Tuesday, February 21, 2012

Orthodoxy Changes

I think it obvious that what goes by the name of orthodoxy changes over time.

Three examples:
1. Protestantism sprang from Catholicism, and when it did orthodoxy split and thus changed for at least one group (if not the other).

2. Early in its history, the Christian church split and gave rise to the Catholic and Orthodox branches. This split was precipitated by a divergence in doctrine; and that divergence, since it followed what before had been unanimity, implied a change in orthodoxy (if not for both, then at least for one branch).

3. When one compares the doctrines of today's Southern Baptist church to those that they held before, one finds a significant shift. Perhaps it is enough if we consider only these two points of difference: the role of women in the church, and the Church's attitude to non-whites.

From my point of view, I find it absolutely unremarkable that orthodoxy changes. Indeed it's exactly what I would have expected. Scripture and tradition must be interpreted, and humans can never agree about how to get it right. Thus if you tell me that you that you and and your sect know just what God has said, I most certainly won't believe you that do. It's not that I'll believe that what you attribute to God isn't really what He said. As to that, I have no opinion.*  But I most certainly will not believe that you know God as you say you do. Why? Orthodoxy changes. Ergo, to humans the truth in these matters isn't clear. Ergo, to you the truth isn't clear.

*It's not quite right that I have opinion. The argument below seems to me to carry some weight:
If God speaks to us, he'd make sure that we hear what he has to say and that we get the message right.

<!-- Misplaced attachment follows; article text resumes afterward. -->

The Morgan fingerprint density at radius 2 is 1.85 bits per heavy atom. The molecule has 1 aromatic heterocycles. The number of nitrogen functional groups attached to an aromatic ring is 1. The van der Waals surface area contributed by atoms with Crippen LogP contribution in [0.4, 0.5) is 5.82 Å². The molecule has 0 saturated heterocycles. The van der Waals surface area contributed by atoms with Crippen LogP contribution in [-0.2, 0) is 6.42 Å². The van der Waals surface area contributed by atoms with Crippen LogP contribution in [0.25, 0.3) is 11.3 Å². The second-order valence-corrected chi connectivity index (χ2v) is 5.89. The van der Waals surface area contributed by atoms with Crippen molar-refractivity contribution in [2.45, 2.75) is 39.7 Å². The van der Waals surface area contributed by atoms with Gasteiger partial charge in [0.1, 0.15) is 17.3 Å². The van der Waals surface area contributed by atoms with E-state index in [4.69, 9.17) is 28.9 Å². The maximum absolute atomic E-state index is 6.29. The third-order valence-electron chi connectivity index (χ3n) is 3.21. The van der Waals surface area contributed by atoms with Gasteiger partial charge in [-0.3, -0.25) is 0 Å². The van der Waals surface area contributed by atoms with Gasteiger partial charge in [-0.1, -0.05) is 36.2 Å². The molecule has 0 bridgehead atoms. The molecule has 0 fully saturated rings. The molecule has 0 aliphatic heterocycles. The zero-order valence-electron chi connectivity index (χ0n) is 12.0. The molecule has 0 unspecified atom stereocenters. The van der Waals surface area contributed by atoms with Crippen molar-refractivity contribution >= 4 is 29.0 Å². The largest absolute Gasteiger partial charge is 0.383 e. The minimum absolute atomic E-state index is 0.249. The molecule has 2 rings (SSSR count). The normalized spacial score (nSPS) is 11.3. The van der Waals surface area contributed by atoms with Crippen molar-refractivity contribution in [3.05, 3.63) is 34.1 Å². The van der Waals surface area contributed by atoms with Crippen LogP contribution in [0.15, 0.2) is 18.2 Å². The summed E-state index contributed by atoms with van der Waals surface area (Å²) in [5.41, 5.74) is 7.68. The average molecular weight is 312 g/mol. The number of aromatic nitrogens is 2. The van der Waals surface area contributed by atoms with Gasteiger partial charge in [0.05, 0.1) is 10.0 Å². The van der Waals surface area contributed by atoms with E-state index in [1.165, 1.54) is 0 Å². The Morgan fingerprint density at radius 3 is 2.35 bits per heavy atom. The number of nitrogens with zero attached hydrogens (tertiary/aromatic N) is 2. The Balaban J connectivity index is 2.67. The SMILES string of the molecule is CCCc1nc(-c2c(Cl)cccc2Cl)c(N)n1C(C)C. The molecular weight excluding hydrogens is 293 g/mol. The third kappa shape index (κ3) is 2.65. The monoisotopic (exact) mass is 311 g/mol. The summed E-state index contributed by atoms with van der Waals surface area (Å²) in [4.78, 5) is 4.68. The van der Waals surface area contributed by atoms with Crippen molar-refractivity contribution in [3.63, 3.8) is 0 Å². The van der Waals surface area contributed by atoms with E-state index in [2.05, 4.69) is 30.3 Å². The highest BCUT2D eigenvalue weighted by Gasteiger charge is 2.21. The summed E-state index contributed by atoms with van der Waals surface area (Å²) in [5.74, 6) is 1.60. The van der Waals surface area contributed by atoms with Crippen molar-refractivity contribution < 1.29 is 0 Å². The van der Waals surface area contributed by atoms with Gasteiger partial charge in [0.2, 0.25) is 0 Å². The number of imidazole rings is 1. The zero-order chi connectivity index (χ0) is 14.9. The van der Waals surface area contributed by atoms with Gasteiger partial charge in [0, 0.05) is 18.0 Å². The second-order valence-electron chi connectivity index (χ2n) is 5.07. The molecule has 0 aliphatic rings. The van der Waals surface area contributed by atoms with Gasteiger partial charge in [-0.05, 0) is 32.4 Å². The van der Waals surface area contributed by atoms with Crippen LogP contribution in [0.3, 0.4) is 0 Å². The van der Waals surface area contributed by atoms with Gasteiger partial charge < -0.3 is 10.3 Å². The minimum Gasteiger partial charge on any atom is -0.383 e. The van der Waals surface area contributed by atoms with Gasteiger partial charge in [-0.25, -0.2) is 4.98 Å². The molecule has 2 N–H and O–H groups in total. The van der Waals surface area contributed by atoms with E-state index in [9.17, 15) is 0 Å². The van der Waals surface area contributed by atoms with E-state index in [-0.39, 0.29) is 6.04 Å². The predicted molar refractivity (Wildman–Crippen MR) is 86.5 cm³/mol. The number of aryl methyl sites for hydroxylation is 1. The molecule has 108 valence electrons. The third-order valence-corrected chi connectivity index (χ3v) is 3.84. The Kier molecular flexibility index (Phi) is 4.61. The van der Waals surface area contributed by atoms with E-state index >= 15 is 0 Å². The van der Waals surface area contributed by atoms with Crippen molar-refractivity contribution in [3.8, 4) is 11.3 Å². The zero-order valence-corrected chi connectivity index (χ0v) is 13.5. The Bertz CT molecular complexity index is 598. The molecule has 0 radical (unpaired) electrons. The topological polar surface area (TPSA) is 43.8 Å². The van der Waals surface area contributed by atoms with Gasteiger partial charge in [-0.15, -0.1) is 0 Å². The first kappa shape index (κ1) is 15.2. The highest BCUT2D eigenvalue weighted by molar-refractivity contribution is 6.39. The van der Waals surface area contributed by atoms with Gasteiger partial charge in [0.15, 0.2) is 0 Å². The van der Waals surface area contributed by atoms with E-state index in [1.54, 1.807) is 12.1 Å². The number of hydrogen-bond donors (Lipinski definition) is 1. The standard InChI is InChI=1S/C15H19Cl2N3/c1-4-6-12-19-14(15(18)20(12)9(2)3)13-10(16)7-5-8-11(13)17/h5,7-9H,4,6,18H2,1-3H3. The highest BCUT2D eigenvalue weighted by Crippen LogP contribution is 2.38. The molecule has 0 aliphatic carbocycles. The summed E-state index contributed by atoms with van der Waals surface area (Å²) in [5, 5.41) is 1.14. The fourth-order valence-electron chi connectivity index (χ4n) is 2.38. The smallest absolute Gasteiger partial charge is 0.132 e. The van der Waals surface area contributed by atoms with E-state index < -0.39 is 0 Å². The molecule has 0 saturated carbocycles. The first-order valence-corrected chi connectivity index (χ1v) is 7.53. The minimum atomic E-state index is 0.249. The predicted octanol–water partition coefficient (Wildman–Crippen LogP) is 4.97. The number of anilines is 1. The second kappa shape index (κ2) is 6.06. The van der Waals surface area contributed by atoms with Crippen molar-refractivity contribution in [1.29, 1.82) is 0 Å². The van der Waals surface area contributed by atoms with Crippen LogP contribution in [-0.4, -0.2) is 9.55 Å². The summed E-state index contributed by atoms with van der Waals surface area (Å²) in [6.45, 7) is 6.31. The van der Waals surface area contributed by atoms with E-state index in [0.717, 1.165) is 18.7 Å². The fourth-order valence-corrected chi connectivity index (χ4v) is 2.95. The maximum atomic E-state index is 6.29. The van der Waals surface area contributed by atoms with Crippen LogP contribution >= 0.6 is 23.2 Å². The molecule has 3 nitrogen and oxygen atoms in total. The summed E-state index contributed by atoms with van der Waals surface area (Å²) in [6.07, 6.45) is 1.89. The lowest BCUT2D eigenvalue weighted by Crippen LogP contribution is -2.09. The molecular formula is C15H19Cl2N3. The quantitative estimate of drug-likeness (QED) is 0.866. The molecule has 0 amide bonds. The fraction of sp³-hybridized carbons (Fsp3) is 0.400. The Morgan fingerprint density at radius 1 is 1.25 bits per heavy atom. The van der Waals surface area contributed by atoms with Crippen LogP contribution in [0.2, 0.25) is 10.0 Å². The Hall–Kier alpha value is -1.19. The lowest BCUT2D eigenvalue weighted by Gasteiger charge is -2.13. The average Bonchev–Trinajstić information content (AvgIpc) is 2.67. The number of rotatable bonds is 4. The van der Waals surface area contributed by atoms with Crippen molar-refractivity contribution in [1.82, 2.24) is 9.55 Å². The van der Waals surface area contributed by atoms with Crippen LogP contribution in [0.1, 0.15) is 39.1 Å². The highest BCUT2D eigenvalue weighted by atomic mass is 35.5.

But if he did that, there'd be no disagreements about what God says - at least not among those who sincerely and honestly seek the truth.
However, there are disagreements, even among the sincere and honest.
Thus God doesn't speak to us (at least not in the way that most folks seem to think).

Monday, February 20, 2012

To Those Who Claim that Scripture is Inerrant

Good people of deep faith differ in their interpretation of Scripture. When you speak to me of the truth of the Gospel, I know that you mean your interpretation; and I know that you differ in that interpretation from others who have just as much right to their view as you do to yours. I do not claim to know that your interpretation is wrong. I claim only to know that it is, like all the others, an interpretation, and as such is not immune from error. God cannot err (if in fact there is a God). But when He speaks to us (if in fact he does), we can misunderstand; and thus the impossibility that God err does not imply that we cannot err when we report what we believe God has said.

You are not glass; I can think of no reason to suppose that God's word passes through you unchanged. You interpret, as do we all; and when you do, you can introduce error.

God's word is infallible. But your knowledge of what that word is - that is far from infallible. You speak with your own voice, not God's.